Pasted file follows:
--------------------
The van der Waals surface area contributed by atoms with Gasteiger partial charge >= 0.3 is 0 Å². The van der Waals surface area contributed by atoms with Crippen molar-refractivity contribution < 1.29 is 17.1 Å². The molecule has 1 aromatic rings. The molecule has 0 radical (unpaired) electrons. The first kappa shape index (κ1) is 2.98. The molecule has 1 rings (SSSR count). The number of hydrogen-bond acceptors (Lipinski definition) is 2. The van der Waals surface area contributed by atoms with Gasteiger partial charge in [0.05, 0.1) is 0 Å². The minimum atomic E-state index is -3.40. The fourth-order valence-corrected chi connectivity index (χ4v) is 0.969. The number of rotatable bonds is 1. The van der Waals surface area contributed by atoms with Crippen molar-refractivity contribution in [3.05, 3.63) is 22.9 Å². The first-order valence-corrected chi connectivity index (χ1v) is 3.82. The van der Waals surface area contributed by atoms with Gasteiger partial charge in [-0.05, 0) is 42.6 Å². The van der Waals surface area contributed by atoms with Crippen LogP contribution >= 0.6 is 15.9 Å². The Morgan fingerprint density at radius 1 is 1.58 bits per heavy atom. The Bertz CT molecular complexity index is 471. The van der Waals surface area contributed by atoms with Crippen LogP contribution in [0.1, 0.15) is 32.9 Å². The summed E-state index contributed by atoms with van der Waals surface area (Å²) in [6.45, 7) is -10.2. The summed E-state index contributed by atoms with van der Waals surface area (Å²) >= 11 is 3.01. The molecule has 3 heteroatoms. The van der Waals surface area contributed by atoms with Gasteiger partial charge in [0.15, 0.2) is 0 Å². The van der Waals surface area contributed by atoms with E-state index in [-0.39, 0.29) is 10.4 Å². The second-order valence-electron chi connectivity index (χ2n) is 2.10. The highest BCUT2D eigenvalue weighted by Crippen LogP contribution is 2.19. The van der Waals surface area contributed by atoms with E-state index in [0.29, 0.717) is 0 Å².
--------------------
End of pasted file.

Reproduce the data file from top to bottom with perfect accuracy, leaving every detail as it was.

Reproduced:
The van der Waals surface area contributed by atoms with Gasteiger partial charge >= 0.3 is 0 Å². The van der Waals surface area contributed by atoms with Crippen molar-refractivity contribution < 1.29 is 17.1 Å². The molecule has 1 aromatic rings. The molecule has 0 radical (unpaired) electrons. The first kappa shape index (κ1) is 2.98. The molecule has 1 rings (SSSR count). The number of hydrogen-bond acceptors (Lipinski definition) is 2. The van der Waals surface area contributed by atoms with Gasteiger partial charge in [0.05, 0.1) is 0 Å². The minimum atomic E-state index is -3.40. The fourth-order valence-corrected chi connectivity index (χ4v) is 0.969. The number of rotatable bonds is 1. The van der Waals surface area contributed by atoms with Crippen molar-refractivity contribution in [3.05, 3.63) is 22.9 Å². The first-order valence-corrected chi connectivity index (χ1v) is 3.82. The van der Waals surface area contributed by atoms with Gasteiger partial charge in [-0.05, 0) is 42.6 Å². The van der Waals surface area contributed by atoms with Crippen LogP contribution >= 0.6 is 15.9 Å². The Morgan fingerprint density at radius 1 is 1.58 bits per heavy atom. The Bertz CT molecular complexity index is 471. The van der Waals surface area contributed by atoms with Crippen LogP contribution in [0.1, 0.15) is 32.9 Å². The summed E-state index contributed by atoms with van der Waals surface area (Å²) in [6.45, 7) is -10.2. The summed E-state index contributed by atoms with van der Waals surface area (Å²) >= 11 is 3.01. The molecule has 3 heteroatoms. The van der Waals surface area contributed by atoms with Gasteiger partial charge in [0.15, 0.2) is 0 Å². The van der Waals surface area contributed by atoms with E-state index in [-0.39, 0.29) is 10.4 Å². The second-order valence-electron chi connectivity index (χ2n) is 2.10. The highest BCUT2D eigenvalue weighted by Crippen LogP contribution is 2.19. The van der Waals surface area contributed by atoms with E-state index in [0.29, 0.717) is 0 Å².